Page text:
Japan’s export curbs on materials that are essential in making electronic components can hurt Japanese companies more than Korean chipmakers given Korea’s dominance in the memory chip market, according to some local brokerages.
The export restrictions, effective Thursday, would not be as damaging as feared as the initial items to be removed from the white list, or fast-track licensing, do not directly affect Korea’s mainstay fab activities, NH Investment & Securities noted in a report Wednesday.
The three materials to be restricted are fluorinated polyimide, photoresists and hydrogen fluoride etching gas. They are all vital chemicals when producing semiconductors and displays, with Japanese players holding a 70 percent to 90 percent share in world markets.
The resists subject to the export controls are restricted to those that use extreme ultraviolet (EUV) lithography, a next-generation lithography technology, the report found. EUV resists are currently made only by Japanese companies including JSR and Shin-Etsu Chemical. But this is not likely to be a problem as Samsung Electronics and other local chipmakers do not have use for the technology yet, the report said.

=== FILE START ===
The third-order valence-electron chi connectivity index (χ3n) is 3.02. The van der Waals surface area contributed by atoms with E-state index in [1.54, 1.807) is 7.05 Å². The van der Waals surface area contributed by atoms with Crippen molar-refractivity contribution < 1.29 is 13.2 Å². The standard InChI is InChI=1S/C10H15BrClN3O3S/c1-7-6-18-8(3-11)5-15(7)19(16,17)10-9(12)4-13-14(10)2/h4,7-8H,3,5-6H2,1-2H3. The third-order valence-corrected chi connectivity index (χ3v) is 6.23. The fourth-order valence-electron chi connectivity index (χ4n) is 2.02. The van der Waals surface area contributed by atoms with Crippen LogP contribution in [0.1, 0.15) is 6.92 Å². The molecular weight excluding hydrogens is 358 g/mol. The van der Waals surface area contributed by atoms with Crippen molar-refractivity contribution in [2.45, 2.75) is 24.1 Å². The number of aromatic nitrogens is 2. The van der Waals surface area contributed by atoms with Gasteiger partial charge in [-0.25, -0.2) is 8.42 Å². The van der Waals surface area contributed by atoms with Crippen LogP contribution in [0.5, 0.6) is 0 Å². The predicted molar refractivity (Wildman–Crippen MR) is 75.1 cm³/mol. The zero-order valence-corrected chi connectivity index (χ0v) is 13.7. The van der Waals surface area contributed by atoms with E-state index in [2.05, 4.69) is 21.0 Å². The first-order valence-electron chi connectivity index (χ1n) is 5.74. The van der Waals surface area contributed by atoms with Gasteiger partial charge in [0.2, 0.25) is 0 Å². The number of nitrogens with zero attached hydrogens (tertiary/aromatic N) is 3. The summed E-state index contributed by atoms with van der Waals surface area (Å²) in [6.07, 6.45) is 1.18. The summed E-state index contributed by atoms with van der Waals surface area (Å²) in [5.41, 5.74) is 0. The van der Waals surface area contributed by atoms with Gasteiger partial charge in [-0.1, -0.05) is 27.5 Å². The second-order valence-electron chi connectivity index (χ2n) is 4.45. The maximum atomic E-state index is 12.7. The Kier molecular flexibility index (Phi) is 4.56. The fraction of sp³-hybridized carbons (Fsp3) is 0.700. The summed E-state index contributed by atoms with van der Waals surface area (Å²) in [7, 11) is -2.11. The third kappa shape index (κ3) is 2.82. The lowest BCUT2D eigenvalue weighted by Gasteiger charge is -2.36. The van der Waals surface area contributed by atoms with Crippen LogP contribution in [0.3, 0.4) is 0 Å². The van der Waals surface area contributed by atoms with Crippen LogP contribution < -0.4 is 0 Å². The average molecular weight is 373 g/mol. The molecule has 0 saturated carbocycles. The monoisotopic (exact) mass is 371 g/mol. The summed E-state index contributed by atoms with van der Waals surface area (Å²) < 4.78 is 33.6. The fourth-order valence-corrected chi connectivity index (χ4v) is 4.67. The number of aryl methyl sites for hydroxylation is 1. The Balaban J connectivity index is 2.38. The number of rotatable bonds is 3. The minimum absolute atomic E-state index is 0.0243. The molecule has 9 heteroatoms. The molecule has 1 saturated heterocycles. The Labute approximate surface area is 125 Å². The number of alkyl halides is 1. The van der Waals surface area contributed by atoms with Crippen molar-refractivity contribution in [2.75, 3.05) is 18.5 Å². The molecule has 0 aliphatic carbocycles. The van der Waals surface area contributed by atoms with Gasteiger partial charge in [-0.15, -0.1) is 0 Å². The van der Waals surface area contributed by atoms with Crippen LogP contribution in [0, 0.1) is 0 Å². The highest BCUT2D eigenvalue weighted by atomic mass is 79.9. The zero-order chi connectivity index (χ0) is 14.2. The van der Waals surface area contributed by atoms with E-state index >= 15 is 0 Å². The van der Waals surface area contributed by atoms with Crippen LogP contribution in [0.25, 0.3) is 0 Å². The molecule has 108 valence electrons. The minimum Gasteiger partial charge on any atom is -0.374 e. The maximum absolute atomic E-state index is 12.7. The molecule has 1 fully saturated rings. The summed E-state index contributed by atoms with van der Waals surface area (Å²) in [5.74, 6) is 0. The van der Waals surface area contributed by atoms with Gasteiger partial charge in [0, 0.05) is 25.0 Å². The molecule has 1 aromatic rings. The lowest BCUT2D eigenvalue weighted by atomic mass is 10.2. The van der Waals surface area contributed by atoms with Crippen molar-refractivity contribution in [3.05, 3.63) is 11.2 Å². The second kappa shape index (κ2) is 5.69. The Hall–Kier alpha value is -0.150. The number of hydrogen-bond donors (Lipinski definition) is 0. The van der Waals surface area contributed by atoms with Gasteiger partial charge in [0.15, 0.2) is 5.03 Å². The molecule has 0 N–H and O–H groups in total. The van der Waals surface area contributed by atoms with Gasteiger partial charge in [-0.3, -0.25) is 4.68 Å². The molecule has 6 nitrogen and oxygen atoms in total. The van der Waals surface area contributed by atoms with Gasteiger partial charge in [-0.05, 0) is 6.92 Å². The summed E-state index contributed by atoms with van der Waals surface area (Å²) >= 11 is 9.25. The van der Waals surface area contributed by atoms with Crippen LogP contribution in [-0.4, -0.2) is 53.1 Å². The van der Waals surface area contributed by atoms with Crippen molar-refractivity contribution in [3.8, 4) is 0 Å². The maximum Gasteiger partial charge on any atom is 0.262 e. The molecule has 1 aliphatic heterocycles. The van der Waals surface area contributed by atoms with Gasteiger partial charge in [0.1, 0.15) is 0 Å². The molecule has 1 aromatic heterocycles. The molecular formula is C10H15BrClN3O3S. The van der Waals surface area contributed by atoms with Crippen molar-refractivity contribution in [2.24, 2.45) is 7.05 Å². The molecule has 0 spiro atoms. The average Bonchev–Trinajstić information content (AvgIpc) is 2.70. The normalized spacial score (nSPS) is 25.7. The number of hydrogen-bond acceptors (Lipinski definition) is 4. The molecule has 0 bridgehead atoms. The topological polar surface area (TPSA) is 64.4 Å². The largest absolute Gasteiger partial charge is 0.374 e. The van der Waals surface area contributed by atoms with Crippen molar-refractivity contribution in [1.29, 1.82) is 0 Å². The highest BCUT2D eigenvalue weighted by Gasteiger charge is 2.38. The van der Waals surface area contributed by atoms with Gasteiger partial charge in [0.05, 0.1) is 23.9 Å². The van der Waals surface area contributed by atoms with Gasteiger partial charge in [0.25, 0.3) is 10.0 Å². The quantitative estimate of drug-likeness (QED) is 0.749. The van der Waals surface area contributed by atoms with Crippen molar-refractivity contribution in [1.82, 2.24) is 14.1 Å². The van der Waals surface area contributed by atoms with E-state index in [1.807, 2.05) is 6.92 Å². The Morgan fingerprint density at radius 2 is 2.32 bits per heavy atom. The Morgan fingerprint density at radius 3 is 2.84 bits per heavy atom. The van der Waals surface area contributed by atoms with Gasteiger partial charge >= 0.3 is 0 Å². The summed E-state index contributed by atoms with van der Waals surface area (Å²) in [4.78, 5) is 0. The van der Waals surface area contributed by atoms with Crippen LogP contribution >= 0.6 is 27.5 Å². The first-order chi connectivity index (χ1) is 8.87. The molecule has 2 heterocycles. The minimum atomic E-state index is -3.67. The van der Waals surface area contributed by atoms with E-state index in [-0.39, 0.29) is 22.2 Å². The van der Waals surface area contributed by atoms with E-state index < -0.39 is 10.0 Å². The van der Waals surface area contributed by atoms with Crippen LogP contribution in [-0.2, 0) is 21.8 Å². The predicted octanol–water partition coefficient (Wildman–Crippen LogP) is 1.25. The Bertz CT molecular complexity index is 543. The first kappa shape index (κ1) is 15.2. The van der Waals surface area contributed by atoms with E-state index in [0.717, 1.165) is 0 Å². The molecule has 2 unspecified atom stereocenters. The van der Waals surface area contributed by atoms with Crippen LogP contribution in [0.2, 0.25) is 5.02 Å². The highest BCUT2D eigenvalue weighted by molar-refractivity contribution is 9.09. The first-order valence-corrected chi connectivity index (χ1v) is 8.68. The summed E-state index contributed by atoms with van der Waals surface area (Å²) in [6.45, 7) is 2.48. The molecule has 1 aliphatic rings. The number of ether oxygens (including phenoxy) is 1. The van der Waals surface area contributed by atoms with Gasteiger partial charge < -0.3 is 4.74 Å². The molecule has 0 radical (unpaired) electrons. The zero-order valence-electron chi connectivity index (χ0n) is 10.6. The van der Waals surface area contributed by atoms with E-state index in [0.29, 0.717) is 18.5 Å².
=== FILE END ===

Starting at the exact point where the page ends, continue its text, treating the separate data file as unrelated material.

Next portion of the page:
Resists commonly used in making DRAM memory chips apply 193-nm ArF immersion lithography technology, while those used for producing 3D NAND flash memory apply 248-nm KrF lithography. However, these two resists are exempt from the current sanctions as Tokyo’s export restrictions are capped to resists with wavelength below 193-nm, the report added. DRAM and NAND flash memory make up a majority of Korean chipmakers’ output.
According to Hyundai Motor Securities, most Korean companies have an inventory stock that would last them for about a month. If tensions build up, any possible disruption in output by the world’s top memory vendors could lead to a spike in memory prices.
The report added that Japan won’t be able to afford a lengthy contest with tech materials as hostage, given the influence of Korean names in the chip and display market.
Korea denounced Japan’s move as economic retaliation involving recent clashes over wartime labor reparations. It also called the sanctions a violation of global trade rules and vowed to take necessary legal actions, which could include filing a suit at the World Trade Organization.
At the same time, the government announced a $5 billion program aimed to groom the tech materials industry and build up the local supply chain to reduce reliance on Japanese imports.
By Chung Seok-hwan and Kim Hyo-jin
[ⓒ Pulse by Maeil Business Newspaper & mk.co.kr, All rights reserved]